Articles of general topology

Is the subset $ ∩\mathbb{Q} ⊂ \mathbb{Q}$ closed, bounded, compact?

Letting $\mathbb{Q}$ be equipped with the Euclidean metric. What I can work out is that it is bounded as its contained in the closed ball of radius ${\sqrt2}/{2}$ centred at ${\sqrt2}/{2} $. Its not compact as it can be expressed as union of the two disjoint open sets $[0,{\sqrt2}/{2}) $and$ ({\sqrt2}/{2}, \sqrt2)$ (though I’m not […]

Prove by elementary methods: the plane cannot be covered by countably many copies of the letter “Y”

As a consideration from the post “Prove by "elementary methods": The plane cannot be covered by finitely-many copies of the letter "Y"”, on the basis of the remark made in previous post by the user Moishe Cohen, is it still possible to apply elementary methods to prove weaker results, namely: The plane cannot be covered […]

Next book in learning General Topology

I have just finished the book “C Adams & R Franzosa – Introduction to Topology. Pure and Applied”. My aim is to reach to the level of the book “G E Bredon – Topology and Geometry”. Bredon’s book is not only too advanced to study after Adams’, but also I don’t think that it is […]

How can I prove that the Sorgenfrey line is a Lindelöf space?

How can I prove that the Sorgenfrey line is a Lindelöf space? Now, Sorgenfrey line is $\mathbb{R}$ with the basis of $\{[a,b) \mid a,b\in\mathbb{R}, a<b\}$, and in general, a topological space is called a “Lindelöf space” iff every open cover has a countable subcover. Please show me an elegant proof.

Possible areas for convex regions partitioning a plane and containing each a vertex of a square lattice.

If the plane is partitioned into convex regions each of area $A$ and each containing a single vertex of a unit square lattice, is $A\in (0,\frac{1}{2})$ possible? If each each vertex is in the interior of its region is $A \neq 1$ possible? More generally if $\rm{ I\!R}^n$ ($n\ge 1$) is partitioned into convex regions, […]

Topology and Arithmetic Progressions

I’m self-studying from “Elementary Topology Problem Textbook” by O.Ya.Viro et al. This is Exercise 2.Lx : Consider the following property of a subset $F$ of the set $\mathbb{N}$ of positive integers: there is $n$ ∈ $\mathbb{N}$ such that $F$ contains no arithmetic progressions of length $n$. Prove that subsets with this property together with the […]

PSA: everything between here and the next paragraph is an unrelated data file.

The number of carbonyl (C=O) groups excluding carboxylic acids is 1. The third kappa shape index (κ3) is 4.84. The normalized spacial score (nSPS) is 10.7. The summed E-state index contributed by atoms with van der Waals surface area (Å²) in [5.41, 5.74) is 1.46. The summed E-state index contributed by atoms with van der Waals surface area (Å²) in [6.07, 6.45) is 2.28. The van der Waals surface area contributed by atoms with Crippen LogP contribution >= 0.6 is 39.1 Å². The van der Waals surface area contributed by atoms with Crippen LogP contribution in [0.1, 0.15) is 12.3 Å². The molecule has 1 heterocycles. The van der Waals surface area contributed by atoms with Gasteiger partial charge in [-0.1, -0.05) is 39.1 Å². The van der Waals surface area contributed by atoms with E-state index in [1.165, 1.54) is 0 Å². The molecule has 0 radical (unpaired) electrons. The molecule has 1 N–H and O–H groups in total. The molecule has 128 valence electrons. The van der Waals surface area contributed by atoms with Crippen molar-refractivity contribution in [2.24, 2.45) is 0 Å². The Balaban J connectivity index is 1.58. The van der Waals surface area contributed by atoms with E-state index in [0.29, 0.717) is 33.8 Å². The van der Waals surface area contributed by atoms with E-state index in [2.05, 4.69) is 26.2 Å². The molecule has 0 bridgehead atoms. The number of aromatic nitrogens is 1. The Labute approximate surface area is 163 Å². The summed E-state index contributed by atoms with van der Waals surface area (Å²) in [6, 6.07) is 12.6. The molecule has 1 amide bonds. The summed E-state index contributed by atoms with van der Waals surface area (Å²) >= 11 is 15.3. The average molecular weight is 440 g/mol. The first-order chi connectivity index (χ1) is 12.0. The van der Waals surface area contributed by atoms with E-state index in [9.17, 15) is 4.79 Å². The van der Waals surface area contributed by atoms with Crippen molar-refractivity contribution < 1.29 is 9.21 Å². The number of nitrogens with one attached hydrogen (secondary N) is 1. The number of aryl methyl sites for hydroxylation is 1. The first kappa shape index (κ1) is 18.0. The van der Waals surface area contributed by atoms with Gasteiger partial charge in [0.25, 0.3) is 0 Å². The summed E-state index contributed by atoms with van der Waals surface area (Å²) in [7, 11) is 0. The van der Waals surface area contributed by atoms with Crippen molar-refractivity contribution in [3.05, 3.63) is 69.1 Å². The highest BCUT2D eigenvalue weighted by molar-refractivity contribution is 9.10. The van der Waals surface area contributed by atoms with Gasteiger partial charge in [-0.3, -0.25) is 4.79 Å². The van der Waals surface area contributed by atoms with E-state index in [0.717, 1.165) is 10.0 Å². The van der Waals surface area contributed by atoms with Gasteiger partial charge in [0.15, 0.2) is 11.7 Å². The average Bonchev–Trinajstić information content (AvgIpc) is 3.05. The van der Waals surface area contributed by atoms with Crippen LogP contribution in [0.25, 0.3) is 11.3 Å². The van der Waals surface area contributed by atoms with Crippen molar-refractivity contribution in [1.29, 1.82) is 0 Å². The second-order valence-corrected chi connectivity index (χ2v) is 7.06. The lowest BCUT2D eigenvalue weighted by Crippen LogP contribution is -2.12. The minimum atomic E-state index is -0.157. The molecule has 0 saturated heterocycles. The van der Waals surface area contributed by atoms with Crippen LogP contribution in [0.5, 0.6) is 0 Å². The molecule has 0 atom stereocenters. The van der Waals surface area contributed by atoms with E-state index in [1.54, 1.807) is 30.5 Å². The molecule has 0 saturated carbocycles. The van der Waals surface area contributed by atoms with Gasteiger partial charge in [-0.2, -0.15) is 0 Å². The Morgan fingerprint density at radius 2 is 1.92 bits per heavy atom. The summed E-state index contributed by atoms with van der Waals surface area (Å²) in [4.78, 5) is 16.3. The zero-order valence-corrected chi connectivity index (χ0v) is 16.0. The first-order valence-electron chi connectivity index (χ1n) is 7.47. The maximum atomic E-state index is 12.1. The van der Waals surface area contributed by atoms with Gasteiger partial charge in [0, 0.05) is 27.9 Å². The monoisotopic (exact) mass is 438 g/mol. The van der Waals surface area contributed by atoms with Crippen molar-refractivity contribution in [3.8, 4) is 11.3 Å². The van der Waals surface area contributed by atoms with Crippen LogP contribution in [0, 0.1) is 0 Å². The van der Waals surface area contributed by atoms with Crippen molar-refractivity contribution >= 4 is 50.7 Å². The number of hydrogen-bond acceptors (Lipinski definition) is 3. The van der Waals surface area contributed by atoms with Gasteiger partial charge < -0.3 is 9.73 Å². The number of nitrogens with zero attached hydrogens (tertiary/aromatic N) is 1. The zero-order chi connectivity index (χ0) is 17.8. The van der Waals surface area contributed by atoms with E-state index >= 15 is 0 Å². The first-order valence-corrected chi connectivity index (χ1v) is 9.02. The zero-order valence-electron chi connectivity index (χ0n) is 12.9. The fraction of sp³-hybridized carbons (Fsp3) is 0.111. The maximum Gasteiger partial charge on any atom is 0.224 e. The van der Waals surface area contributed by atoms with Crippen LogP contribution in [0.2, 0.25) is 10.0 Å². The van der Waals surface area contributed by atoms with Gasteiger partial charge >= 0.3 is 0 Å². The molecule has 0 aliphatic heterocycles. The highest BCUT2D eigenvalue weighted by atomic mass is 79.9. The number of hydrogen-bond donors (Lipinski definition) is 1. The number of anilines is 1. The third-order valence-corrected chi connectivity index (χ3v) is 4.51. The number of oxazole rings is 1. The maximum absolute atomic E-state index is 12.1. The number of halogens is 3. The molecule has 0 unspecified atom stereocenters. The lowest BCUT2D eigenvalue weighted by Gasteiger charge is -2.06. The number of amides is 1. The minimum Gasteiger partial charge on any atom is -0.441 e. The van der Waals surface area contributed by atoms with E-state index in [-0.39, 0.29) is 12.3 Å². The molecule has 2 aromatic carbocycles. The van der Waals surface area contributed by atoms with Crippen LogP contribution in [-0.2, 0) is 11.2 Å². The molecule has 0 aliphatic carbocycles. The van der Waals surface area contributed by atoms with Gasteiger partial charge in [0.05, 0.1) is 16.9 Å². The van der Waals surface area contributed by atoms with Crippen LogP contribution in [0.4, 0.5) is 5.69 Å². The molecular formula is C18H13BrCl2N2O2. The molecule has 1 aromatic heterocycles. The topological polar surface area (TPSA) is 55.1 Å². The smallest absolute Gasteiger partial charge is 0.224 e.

determine the closures of the set k={1/n| n is a positive integer}

Consider the following topologies on $\mathbb{R}$: the standard topology the finite complement topology the lower limit topology. The question is to determine the closures of the set $k = $ {$\displaystyle \; \frac 1n|\; n \; \text{ is a positive integer }$} under each of these topologies. Please I would like somebody to help me. […]

Is there a name for a topological space $X$ in which very closed set is contained in a countable union of compact sets?

Is there a name for a topological space $X$ which satisfies the following condition: Every closed set in $X$ is contained in a countable union of compact sets Does Baire space satisfy this condition? Thank you!

Distance between closed and compact sets.

This question is (1-21)(b) from M. Spivak’s Calculus on Manifolds. Question: If $A$ is closed, $B$ is compact, and $A \cap B = \emptyset$, prove that there is $d > 0$ such that $||y – x|| \geq d$ for all $y \in A$ and $x \in B$. Now, I interpret this as an instruction to […]

Question about Definition of homeomorphism (counter example)

I’m teaching my self topology with the aid of a book, but i’m confused about the meaning of homeomorphic. Below, I have 2 topologies, $\mathscr{T}_1$ and $\mathscr{T}_2$ and I’m pretty sure they are not homeomorphic, but I can make a continuous bijection between them. Definition of homeomorphism: If $X$ and $Y$ are topological spaces, a […]